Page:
Read The Verge’s review at this link.
Apple’s progress with the reinvention of TV is also noted in David Pogue’s review on Yahoo Tech. Pogue explains how is it is to set up the Apple TV if you have an iPhone running iOS 9 nearby, and how accurate Siri can be.
But at the same time, he notes that there are still bugs to be squashed and UI improvements to be done. Pogue also mentions Siri’s inability to take dictation that makes text input annoying, or to offer the same set of features across apps – for example you can’t ask Siri to search for shows anywhere outside of Netflix, HBO, Showtime and Hulu. “It’s a missed opportunity the size of Greenland,” he notes.
Interestingly, Apple TV comes with a lot of hidden gestures that aren’t documented for the time being. You can touch the left and right side of the trackpad to use them as arrow keys when typing, and use button sequences to switch between apps, or turn off the TV. Furthermore, the USB-C jack on the back of the Apple TV lets users capture the Apple TV’s video output on a Mac (the Apple TV graphics, but not the protected TV or movie).
The Apple TV has lots of potential, but it won’t fix television just yet. “For now, your $150 or $200 isn’t buying you much more than you’d get from less expensive rivals,” he said. “To be sure, you’re getting a much more polished experience—the voice-recognition stuff, in particular, blows away what Roku and Amazon have come up with so far.”
Read Yahoo Tech’s review at this link.
“I NEVER imagined I would get hooked on reading comic books on a TV screen. That changed last week after I picked up a new Apple TV,” the Times’ Brian X. Chen says, explaining how he ended up reading the Madefire comic book apps on the device.
App access is, of course, one of the major new features of the new Apple TV.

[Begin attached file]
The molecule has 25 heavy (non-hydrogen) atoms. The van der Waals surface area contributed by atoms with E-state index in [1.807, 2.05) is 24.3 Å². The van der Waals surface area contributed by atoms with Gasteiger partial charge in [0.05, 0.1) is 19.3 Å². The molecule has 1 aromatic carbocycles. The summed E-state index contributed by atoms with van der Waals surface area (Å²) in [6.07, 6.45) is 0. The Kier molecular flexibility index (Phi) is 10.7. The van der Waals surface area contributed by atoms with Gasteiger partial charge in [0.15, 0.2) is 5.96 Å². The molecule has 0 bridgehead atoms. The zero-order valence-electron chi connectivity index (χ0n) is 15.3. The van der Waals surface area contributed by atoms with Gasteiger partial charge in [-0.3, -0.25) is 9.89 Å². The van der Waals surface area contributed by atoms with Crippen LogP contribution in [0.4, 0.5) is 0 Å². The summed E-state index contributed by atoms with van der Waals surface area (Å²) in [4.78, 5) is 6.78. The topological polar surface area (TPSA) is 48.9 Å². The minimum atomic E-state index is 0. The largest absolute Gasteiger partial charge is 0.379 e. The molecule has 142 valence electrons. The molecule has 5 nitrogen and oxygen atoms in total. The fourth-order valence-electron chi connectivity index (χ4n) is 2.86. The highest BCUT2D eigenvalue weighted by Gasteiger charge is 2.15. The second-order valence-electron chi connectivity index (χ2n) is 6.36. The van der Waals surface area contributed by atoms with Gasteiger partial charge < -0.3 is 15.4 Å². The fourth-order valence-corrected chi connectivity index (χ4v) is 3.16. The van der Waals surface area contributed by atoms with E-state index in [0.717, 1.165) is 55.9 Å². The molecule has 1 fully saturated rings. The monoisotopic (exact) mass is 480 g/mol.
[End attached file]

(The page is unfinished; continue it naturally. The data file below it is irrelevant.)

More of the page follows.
“Playing with apps is just one new feature of the revamped Apple TV, which will ship this week,” Chen said from the get-go. “It’s that plethora of innovations and apps that leads me to conclude that the upgraded $149 box is now the best TV streaming device you can get for your money.”
The review describes the other major features of the new Apple TV, including the redesigned remote, and Siri’s advanced voice recognition features. Gaming on the Apple TV is likened to a Wii U experience rather than a Xbox One or PS4 one. “Gaming graphics were also on par with Nintendo’s Wii U, and some of the casual games seemed to compete directly in Nintendo’s sweet spot: lightweight, family-friendly gaming,” he said.
However, the Apple TV is not the perfect device you expect from Apple for fixing TV. Chen mentions the same issues, including 4K video playback absence, text input annoyances and lack of Siri dictation support and even price, at least when compared to competing devices.
Overall, “Apple TV is on the path to turning the television set into a smarter connected screen,” he said. “And though it’s the most expensive of the bunch, it will accrue more value over time as software developers expand its capabilities with more apps and games.”
The New York Times’ review is available at this link.